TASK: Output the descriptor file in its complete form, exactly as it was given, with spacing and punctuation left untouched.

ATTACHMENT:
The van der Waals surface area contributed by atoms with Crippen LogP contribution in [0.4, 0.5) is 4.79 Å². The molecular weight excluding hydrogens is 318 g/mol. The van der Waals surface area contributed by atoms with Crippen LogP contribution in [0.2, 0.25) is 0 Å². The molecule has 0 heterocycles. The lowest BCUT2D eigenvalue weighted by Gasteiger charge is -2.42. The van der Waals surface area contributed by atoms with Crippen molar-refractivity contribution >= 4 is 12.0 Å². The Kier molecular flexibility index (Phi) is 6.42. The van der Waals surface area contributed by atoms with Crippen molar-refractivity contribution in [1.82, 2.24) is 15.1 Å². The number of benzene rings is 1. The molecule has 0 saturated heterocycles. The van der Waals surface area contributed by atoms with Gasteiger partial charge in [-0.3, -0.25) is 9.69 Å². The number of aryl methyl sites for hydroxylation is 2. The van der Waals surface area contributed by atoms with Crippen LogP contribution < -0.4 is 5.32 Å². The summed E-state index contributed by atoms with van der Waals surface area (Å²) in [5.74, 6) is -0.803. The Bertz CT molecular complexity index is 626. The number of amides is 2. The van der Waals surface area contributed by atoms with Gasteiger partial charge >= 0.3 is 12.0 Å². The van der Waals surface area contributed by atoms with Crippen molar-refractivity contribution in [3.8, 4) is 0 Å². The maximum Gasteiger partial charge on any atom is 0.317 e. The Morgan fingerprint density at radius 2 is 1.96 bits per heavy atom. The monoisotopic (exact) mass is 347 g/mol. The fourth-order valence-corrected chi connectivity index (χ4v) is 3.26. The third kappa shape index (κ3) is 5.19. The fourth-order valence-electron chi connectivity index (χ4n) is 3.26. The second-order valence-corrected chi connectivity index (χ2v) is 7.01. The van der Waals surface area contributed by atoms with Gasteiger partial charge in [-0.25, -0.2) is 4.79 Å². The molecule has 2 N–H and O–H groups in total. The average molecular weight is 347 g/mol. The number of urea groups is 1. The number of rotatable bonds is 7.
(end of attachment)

The van der Waals surface area contributed by atoms with Crippen LogP contribution in [0.4, 0.5) is 4.79 Å². The molecular weight excluding hydrogens is 318 g/mol. The van der Waals surface area contributed by atoms with Crippen LogP contribution in [0.2, 0.25) is 0 Å². The molecule has 0 heterocycles. The lowest BCUT2D eigenvalue weighted by Gasteiger charge is -2.42. The van der Waals surface area contributed by atoms with Crippen molar-refractivity contribution >= 4 is 12.0 Å². The Kier molecular flexibility index (Phi) is 6.42. The van der Waals surface area contributed by atoms with Crippen molar-refractivity contribution in [1.82, 2.24) is 15.1 Å². The number of benzene rings is 1. The molecule has 0 saturated heterocycles. The van der Waals surface area contributed by atoms with Gasteiger partial charge in [-0.3, -0.25) is 9.69 Å². The number of aryl methyl sites for hydroxylation is 2. The van der Waals surface area contributed by atoms with Crippen LogP contribution < -0.4 is 5.32 Å². The summed E-state index contributed by atoms with van der Waals surface area (Å²) in [5.74, 6) is -0.803. The Bertz CT molecular complexity index is 626. The number of amides is 2. The van der Waals surface area contributed by atoms with Gasteiger partial charge >= 0.3 is 12.0 Å². The van der Waals surface area contributed by atoms with Crippen molar-refractivity contribution in [3.8, 4) is 0 Å². The maximum Gasteiger partial charge on any atom is 0.317 e. The Morgan fingerprint density at radius 2 is 1.96 bits per heavy atom. The monoisotopic (exact) mass is 347 g/mol. The fourth-order valence-corrected chi connectivity index (χ4v) is 3.26. The third kappa shape index (κ3) is 5.19. The fourth-order valence-electron chi connectivity index (χ4n) is 3.26. The second-order valence-corrected chi connectivity index (χ2v) is 7.01. The van der Waals surface area contributed by atoms with Gasteiger partial charge in [-0.25, -0.2) is 4.79 Å². The molecule has 2 N–H and O–H groups in total. The average molecular weight is 347 g/mol. The number of urea groups is 1. The number of rotatable bonds is 7.